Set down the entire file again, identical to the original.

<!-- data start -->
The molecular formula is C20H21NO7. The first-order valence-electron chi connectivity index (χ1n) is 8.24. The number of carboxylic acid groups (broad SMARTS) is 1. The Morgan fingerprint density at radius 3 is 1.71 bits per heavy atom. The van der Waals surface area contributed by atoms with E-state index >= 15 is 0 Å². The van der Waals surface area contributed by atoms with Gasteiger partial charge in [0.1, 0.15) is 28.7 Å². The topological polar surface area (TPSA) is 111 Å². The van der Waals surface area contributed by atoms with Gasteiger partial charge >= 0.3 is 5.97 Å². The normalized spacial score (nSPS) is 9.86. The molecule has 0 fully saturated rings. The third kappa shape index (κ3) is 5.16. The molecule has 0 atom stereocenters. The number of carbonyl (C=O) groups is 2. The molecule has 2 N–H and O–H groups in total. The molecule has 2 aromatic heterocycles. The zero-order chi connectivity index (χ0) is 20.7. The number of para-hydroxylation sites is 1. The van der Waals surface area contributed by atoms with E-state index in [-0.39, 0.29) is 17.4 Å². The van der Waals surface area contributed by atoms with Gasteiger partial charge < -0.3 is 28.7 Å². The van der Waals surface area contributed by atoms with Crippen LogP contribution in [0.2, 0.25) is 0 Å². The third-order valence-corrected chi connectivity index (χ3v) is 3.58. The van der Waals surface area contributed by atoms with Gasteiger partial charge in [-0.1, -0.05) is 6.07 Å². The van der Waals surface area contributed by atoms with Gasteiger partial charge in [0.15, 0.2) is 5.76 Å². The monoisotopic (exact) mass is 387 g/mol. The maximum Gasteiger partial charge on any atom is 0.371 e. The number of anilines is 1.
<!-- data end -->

The molecular formula is C20H21NO7. The first-order valence-electron chi connectivity index (χ1n) is 8.24. The number of carboxylic acid groups (broad SMARTS) is 1. The Morgan fingerprint density at radius 3 is 1.71 bits per heavy atom. The van der Waals surface area contributed by atoms with E-state index >= 15 is 0 Å². The van der Waals surface area contributed by atoms with Gasteiger partial charge in [0.1, 0.15) is 28.7 Å². The topological polar surface area (TPSA) is 111 Å². The van der Waals surface area contributed by atoms with Gasteiger partial charge >= 0.3 is 5.97 Å². The normalized spacial score (nSPS) is 9.86. The molecule has 0 fully saturated rings. The third kappa shape index (κ3) is 5.16. The molecule has 0 atom stereocenters. The number of carbonyl (C=O) groups is 2. The molecule has 2 N–H and O–H groups in total. The molecule has 2 aromatic heterocycles. The zero-order chi connectivity index (χ0) is 20.7. The number of para-hydroxylation sites is 1. The van der Waals surface area contributed by atoms with E-state index in [-0.39, 0.29) is 17.4 Å². The van der Waals surface area contributed by atoms with Gasteiger partial charge < -0.3 is 28.7 Å². The van der Waals surface area contributed by atoms with Crippen LogP contribution in [0.2, 0.25) is 0 Å². The third-order valence-corrected chi connectivity index (χ3v) is 3.58. The van der Waals surface area contributed by atoms with Gasteiger partial charge in [-0.1, -0.05) is 6.07 Å². The van der Waals surface area contributed by atoms with Gasteiger partial charge in [0.15, 0.2) is 5.76 Å². The monoisotopic (exact) mass is 387 g/mol. The maximum Gasteiger partial charge on any atom is 0.371 e. The number of anilines is 1.